I found the 1 S1’s overall performance to be quick and reliable. Its startup time is approximately one second and it shuts off instantly. I noticed little or no delay in accessing any of the menu selections.
The 1 S1 uses the same rechargeable lithium-ion battery as the 1 J3, which has a CIPA rating of 220 shots. I found that number to be reasonably accurate. Battery life may be less depending on how often you consult the menu or shoot movies.
The 1 S1 is a fairly quick performer when it comes to shooting. In both JPEG and RAW mode it required about 2-3 seconds between shots, without the flash, and another second when the flash was used — a good but not great showing. I found the camera’s hybrid autofocus to be quick and reliable. The camera automatically selects between two types of autofocus to capture sharp images. For sports and other fast action scenes, phase-detection autofocus is used with 73 points. When shooting in low light the camera uses contrast-detection autofocus, with 135 points of coverage. Very few cameras have as many points of coverage and, as expected, this leads to very reliable auto focusing. The camera occasionally failed to lock focus in low light.
The 1 S1 has the same impressive continuous shooting ability as the 1 J3. It can shoot at full resolution at 5 frames per second with the flash enabled and at 15 frames per second with continuous autofocus and up to 60 frames per second with fixed-point autofocus with the flash disabled.
The 1 S1’s kit lens produced sharp, largely distortion-free images. Chromatic aberration was present in some high contrast shots, such as tree branches against a blue sky, but was not noticeable in normal use. Images were sharp throughout the frame, even in the corners. Barrel distortion and pincushion distortion were not a problem, thanks in part to the camera’s use of auto distortion control which, when enabled, corrects for barrel and pincushion distortion, although it might add a little time to image processing.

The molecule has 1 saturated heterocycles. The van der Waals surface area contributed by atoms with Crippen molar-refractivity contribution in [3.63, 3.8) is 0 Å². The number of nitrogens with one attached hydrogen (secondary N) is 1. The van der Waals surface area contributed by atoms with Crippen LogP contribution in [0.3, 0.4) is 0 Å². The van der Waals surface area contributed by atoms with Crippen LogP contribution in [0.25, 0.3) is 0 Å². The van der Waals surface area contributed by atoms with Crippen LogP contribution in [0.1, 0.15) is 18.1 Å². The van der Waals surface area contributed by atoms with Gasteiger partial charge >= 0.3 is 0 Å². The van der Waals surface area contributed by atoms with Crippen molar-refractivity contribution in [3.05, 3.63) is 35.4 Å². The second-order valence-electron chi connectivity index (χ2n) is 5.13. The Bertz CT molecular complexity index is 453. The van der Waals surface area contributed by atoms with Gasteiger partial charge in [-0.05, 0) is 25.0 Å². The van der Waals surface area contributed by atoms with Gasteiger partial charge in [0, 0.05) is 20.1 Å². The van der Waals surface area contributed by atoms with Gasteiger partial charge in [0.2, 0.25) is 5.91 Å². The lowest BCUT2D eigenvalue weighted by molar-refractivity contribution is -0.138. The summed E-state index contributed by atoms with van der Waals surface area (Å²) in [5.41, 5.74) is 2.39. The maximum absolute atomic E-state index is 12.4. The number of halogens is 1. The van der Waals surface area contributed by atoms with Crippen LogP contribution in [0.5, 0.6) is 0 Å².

I was very pleased with the video ability of the 1 J3 and it appears that the 1 S1 system has the same specifications. However, I did not achieve the same consistently good results. Most of the videos I took were jittery, as if my hands were making slight vertical movements. I’m not sure how much I might have contributed to this problem, though I’ve never noticed this in any videos I’ve taken with other cameras, including the 1 J3. Perhaps optical image stabilization (vibration reduction), which is not present with the kit lens, would resolve this issue.
Image quality is excellent, with sharp definition, good dynamic range and strong colors. Results are consistently good in both RAW and JPEG modes. The camera nicely showed off the beautiful spring flowers.
The camera’s auto white balance setting, which I used, worked very well, both indoors and out. Other white balance settings are incandescent, fluorescent, direct sunlight, flash, cloudy, shade, underwater and manual.
The 1 S1, like the 1 J3, produces good results even at high ISOs, even though its sensor is smaller than the APS-C and 4/3 sensors used in most small mirrorless, interchangeable lens cameras. As shown below, images from 100 ISO through 800 ISO look almost identical, with little graininess and strong colors. From 1600 ISO through 6400 ISO the images get more grainy and lose definition, although even at 6400 ISO quality is sufficient for very small photos, such as the type used on social network sites.
ISO 100 ISO 200
ISO 400 ISO 800
ISO 1600 ISO 3200
The 1 S1’s flash can be set to several modes: Auto, auto with red-eye reduction, fill-flash, fill-flash with slow sync (which uses a slow shutter speed), red-eye reduction, red-eye reduction with slow sync, rear curtain sync (flash fires before the shutter closes), rear curtain with slow sync, slow sync with red-eye reduction and off. Flash range is approximately 16 feet (5 m) at 100 ISO.
Additional Sample Images